John 20:1-18 (RCL); John 20:1-9 (Lectionary for Mass)
You have to preach to those for whom the resurrection narrative is known inside and out, is loved and adored, is the sense-making story of their life in God, their life with others, their life in relation to all the world. What is there to say?
You have to preach to those for whom the resurrection narrative is science fiction or harmful propaganda. They may be in church this day only to please a mother or grandmother. (There are worse things). They may smirk. They may sleep. They may pity your benighted ignorance. What is there to say?
You have to preach to those who are curious but who would never let on that the story of Jesus’ rising from the dead sometimes keeps them up at night. They have a healthy dose of the same skepticism as the group above, but unlike them, they have a hunch that truth can be revealed through means other than the scientific method. What is there to say?
You have to preach to those who long for subtlety and sublimity in an Easter sermon. They may share a good deal with group one but, like group three, they also live with a fair amount of uncertainty about things. They think that poetry and art might be the best media for conveying the story of Easter. What is there to say?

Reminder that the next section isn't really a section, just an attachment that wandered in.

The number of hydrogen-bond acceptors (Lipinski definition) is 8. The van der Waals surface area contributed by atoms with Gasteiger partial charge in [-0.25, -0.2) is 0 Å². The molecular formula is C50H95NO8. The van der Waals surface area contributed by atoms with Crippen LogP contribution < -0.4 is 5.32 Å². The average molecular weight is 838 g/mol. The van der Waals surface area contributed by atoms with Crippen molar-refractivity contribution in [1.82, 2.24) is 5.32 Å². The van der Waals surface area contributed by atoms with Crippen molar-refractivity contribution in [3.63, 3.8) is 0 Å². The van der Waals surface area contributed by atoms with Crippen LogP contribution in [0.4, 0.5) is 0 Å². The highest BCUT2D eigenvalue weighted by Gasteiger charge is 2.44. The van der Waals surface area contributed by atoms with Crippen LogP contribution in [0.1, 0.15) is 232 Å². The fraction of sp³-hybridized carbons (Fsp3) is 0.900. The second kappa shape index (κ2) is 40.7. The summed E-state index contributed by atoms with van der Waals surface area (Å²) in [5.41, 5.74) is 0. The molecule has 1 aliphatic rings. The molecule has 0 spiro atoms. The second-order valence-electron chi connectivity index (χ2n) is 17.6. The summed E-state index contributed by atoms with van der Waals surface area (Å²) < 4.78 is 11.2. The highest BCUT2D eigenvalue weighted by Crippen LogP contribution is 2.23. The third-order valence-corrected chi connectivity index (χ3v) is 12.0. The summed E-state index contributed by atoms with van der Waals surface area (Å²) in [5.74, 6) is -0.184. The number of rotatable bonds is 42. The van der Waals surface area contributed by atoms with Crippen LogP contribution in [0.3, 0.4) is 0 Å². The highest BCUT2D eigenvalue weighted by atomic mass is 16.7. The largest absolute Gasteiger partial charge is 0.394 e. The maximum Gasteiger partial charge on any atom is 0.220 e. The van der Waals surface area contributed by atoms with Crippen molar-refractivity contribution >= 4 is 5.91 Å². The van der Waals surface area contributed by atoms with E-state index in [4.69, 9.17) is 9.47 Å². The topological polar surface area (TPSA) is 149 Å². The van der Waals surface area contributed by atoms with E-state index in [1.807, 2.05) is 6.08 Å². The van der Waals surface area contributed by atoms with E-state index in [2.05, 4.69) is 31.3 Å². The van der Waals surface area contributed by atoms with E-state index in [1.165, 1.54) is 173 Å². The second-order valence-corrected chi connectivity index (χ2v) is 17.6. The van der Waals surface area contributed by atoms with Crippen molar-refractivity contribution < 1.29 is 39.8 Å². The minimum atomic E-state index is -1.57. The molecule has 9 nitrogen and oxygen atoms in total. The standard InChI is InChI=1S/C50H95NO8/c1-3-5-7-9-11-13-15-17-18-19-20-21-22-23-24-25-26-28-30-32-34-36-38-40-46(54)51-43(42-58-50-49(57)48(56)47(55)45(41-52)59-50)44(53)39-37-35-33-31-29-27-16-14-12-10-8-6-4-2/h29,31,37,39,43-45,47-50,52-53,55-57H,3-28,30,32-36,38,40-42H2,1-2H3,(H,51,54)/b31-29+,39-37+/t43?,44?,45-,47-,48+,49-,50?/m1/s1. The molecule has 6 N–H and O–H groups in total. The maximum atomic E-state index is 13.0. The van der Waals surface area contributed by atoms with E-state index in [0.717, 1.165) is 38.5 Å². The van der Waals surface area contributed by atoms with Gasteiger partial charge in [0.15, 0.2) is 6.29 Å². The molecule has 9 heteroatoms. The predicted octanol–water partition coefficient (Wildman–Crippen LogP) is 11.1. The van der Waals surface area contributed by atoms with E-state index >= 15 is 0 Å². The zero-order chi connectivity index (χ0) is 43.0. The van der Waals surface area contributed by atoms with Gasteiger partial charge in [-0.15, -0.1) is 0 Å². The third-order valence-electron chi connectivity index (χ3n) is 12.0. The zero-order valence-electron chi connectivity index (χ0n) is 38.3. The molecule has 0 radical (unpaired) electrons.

Much is welcome about the Church’s signature Feast: the glorious music, the sparkling Alleluias! after the soberness of Lent, the bursting forth of springtime (at least in the northern hemisphere). Yet how does the preacher communicate Easter’s strange, improbable story to this strange, improbable gathering?
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